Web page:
A PUPPY-pampering parlour is ushering in a new era at Oxfordshire Animal Sanctuary.

The £3,000 grooming room, paid for by three 'hero' donors, was unveiled as diggers move in to demolish outdated kennels at the county's largest rescue centre.

In the coming months, managers will use a £300,000 bequest from founder Margaret Gray to build a suite of bespoke new kennels which they hope will make dogs happier, more relaxed and easier to rehome.

But leading the charge is Paddy's Parlour.

The doggy day spa has a £1,000 hydraulic grooming table, paid for by Karen Simpson and her company Infineum at Milton Hill.

An industry-standard, £900 bath/ shower was paid for by a volunteer at the sanctuary's Carterton shop.

The building itself, which cost more than £1,000, was paid for by Annette Thomas, who Christened it Paddy's Parlour in memory of the beloved best friend she adopted from the sanctuary four years ago.

She started raising funds for the centre after adopting her first dog Murphy, and now raises more than £1,000 each year with an annual bingo in Bloxham where she lives.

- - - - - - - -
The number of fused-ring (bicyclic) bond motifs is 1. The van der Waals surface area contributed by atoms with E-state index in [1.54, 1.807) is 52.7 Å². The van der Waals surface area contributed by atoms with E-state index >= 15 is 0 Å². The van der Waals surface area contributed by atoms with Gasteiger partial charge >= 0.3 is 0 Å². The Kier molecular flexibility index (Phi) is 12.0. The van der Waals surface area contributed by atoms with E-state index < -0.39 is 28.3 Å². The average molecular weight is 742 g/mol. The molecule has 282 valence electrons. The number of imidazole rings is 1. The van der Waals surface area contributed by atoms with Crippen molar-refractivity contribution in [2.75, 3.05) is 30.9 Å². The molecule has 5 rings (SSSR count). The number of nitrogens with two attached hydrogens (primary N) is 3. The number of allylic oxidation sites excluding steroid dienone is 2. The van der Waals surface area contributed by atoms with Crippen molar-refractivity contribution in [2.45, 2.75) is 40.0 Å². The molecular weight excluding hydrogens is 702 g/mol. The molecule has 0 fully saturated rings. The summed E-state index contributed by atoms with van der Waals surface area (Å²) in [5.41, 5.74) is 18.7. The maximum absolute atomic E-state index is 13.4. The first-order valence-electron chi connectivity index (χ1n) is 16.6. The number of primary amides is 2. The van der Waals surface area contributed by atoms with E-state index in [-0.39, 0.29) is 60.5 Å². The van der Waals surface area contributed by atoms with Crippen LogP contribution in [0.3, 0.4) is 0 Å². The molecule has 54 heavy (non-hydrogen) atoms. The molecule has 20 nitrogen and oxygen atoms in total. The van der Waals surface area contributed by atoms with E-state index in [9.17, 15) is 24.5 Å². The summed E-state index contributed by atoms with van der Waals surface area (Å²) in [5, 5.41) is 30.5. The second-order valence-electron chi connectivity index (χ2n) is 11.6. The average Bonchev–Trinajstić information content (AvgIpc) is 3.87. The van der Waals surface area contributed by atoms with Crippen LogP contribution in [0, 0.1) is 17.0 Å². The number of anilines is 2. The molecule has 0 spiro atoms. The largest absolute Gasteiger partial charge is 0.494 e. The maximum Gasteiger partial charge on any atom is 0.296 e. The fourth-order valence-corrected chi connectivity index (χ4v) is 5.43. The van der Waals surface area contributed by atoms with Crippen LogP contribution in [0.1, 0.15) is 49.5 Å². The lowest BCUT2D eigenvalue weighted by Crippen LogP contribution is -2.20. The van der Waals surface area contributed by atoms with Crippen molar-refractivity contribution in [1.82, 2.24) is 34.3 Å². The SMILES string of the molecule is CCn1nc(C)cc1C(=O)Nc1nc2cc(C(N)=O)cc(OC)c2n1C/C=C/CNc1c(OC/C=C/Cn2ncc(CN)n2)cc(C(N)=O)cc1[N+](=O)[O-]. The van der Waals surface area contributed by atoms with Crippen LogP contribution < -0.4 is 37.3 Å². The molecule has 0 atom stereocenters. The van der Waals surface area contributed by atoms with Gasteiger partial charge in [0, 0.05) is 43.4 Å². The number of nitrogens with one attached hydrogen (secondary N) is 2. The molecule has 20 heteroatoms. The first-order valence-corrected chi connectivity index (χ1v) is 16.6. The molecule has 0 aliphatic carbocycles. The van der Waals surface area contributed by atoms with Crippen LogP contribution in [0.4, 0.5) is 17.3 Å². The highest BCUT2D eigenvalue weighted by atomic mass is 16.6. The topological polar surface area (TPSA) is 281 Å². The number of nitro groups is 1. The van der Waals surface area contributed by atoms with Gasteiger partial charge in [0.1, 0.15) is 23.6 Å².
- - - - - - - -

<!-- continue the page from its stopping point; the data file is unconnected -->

The hairdresser and beautician said: "I love animals, and the thing I really appreciate about Oxfordshire Animal Sanctuary is that they never put a dog down.

"Their vet bills are horrific, but they are so kind to their animals. I can't praise them enough."

Miss Thomas also thanked everyone who helped make her bingo nights a success.

Sanctuary manager Iain Atkin said the grooming room fit perfectly with the centre's new focus on trying to get dogs more familiar with the sights, sounds and routines they are likely to encounter in the outside world.

He said "Obviously these donors are heroes.

"I wanted a grooming shed for quite some time because we didn't have the facilities.

"It means we can groom the dogs so we don't have to take them into kennels dirty after muddy walks, give them hair cuts and trim their nails and get them used to that environment and the noises.

"It has already improved the dogs' welfare and makes them look better so they are more rehome-able, but it also enables us to understand how they're going to behave when they are rehomed so we can give more information to adopters.

"It's all geared towards making them more rehome-able."

The centre's other main ambition at the moment is to build a new training hall where aggressive and difficult dogs can get used to household noises like washing machines and vacuum cleaners.

Mr Atkin is hoping he might have some of the £300,000 leftover after building new kennels to go towards that, but is also ploughing on with a new fundraising strategy, asking Oxfordshire businesses to sponsor animals or buildings.

The centre is hoping the new kennels will be ready for its annual summer open day on August 5.